Festive shop workers ‘filled with apprehension’ about Boxing Day sales
Rude customers, long queues and panic buying can all cause stress for staff, according to a survey.
Rude customers and panic buyers are the chief causes of stress for UK shop staff during the festive sales rush, a survey has indicated.
As shoppers look forward to hunting down traditional Boxing Day bargains, retail workers are filled with apprehension and worry, according to the poll gauging emotional responses.
Only one in four say the post-Christmas sales put them in a good mood, the study found.
The research was conducted by Adoreboard, an analytics firm based at Queen’s University, Belfast.
It surveyed 1,460 people working in customer service roles in the UK.
More than half of those who responded (52%) believed their mood and personal feelings impacted the customers they served.
Rude customers were the chief source of stress for shop staff, with 70% of respondents saying bad manners were most likely to put them in a foul mood.
Long queues and panic shoppers were the two other main causes of concern.
Chris Johnston, chief executive of Adoreboard, said: “The study shows that emotions not only play a role in the decisions that customers make but also how people treat customers.
“Understanding the emotions of both employees and customers is key to unlocking how businesses can help people improve how they treat customers to achieve better results.”
The survey coincided with the launch of CX Academy, an initiative launched by Adoreboard to examine and explore how customer experience can help businesses become more competitive.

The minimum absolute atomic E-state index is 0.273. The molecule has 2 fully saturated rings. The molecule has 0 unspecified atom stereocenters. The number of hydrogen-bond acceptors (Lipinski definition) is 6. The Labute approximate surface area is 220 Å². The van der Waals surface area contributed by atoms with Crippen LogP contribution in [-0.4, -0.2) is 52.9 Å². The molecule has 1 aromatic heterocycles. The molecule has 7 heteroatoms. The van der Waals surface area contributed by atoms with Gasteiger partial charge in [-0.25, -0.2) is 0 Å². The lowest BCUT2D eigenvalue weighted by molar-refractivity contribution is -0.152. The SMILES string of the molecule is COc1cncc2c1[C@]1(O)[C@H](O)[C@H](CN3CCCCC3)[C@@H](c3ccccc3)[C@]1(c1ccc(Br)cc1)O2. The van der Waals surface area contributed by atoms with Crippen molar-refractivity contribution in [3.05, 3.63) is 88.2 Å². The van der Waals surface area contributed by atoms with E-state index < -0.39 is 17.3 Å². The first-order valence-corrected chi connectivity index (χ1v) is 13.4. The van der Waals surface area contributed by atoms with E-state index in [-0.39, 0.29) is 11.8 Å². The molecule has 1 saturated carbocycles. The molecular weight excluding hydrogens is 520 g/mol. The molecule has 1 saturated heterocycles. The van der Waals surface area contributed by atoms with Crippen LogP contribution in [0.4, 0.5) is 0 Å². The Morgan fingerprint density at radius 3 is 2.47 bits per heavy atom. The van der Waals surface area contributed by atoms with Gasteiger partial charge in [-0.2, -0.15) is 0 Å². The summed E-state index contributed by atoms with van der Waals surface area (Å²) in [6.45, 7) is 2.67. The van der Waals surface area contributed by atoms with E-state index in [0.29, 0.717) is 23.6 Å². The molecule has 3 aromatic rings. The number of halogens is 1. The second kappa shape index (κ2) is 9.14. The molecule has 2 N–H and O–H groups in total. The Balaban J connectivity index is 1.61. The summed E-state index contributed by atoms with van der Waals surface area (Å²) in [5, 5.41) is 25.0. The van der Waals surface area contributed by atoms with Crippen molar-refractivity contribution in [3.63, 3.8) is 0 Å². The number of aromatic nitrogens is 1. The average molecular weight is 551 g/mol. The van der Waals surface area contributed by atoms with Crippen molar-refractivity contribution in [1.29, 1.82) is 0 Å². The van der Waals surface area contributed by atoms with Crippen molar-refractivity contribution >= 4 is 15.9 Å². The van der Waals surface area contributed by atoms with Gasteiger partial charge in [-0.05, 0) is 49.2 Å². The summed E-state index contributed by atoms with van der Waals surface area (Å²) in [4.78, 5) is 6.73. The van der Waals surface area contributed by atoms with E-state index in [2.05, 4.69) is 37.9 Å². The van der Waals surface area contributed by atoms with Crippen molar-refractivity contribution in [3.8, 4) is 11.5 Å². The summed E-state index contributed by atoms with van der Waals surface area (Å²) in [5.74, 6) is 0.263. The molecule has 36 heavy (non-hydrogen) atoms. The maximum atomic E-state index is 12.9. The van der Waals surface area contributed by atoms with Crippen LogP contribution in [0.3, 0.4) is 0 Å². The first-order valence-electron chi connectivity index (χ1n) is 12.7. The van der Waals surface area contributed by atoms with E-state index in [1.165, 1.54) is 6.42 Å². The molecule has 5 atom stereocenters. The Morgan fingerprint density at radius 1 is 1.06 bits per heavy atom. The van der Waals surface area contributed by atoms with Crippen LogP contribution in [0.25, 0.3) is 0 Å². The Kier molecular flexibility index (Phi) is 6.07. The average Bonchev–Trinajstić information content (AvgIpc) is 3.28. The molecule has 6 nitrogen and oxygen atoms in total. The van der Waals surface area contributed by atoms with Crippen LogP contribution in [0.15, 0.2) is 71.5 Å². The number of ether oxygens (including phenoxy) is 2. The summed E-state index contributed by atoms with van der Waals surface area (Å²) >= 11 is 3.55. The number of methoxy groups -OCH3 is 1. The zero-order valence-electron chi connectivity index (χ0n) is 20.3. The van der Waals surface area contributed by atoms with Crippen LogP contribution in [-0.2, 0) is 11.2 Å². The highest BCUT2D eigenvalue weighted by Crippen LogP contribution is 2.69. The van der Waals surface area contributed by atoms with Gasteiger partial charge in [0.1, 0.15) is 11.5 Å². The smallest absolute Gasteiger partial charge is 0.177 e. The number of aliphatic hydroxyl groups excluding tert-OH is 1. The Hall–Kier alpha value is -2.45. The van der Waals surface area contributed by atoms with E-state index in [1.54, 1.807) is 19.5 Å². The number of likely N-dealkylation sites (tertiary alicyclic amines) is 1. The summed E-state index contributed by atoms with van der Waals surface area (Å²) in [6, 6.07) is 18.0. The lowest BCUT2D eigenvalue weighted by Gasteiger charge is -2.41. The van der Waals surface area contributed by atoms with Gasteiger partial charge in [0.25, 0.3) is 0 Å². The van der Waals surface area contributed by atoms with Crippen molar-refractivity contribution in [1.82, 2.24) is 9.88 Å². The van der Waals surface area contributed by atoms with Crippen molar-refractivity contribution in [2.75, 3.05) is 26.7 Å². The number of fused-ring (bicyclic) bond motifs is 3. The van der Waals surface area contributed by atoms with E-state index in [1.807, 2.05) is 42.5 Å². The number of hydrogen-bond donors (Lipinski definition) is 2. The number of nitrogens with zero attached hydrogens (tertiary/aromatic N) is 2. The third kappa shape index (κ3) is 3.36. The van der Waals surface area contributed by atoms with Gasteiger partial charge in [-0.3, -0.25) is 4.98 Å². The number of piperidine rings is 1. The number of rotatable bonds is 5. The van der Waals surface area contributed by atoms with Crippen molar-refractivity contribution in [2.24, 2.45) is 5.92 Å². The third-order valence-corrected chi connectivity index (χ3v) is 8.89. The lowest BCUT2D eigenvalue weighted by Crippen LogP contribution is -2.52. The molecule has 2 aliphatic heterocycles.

It is being backed by Queen’s University’s business forum – the Chief Executives Club – and is supported by business support organisation InterTradeIreland and Zappos, the online American shoe and fashion retailer owned by Amazon.
Customer experiences is the new battleground for brands to compete Professor Paul Connolly, Queen's University
Dr Alex Genov, Zappos head of customer research, said understanding how employees feel was hugely important.
“Fundamentally, it’s hard to have unhappy employees and happy customers,” he said.
“So understanding the emotions that drive how customers feel is vital to building a loyal customer base.
“Culture is critical to providing the glue to connect these two elements.”
Professor Paul Connolly, pro-vice-chancellor of research and enterprise at Queen’s University, said the project was an excellent example of how collaboration between research and business community could work.
“Customer experiences is the new battleground for brands to compete,” he said.
“Improving competitiveness will be determined by less what you sell, and more about how you make your customers feel.
“To achieve this, you have to start by understanding your customers and employees as people.”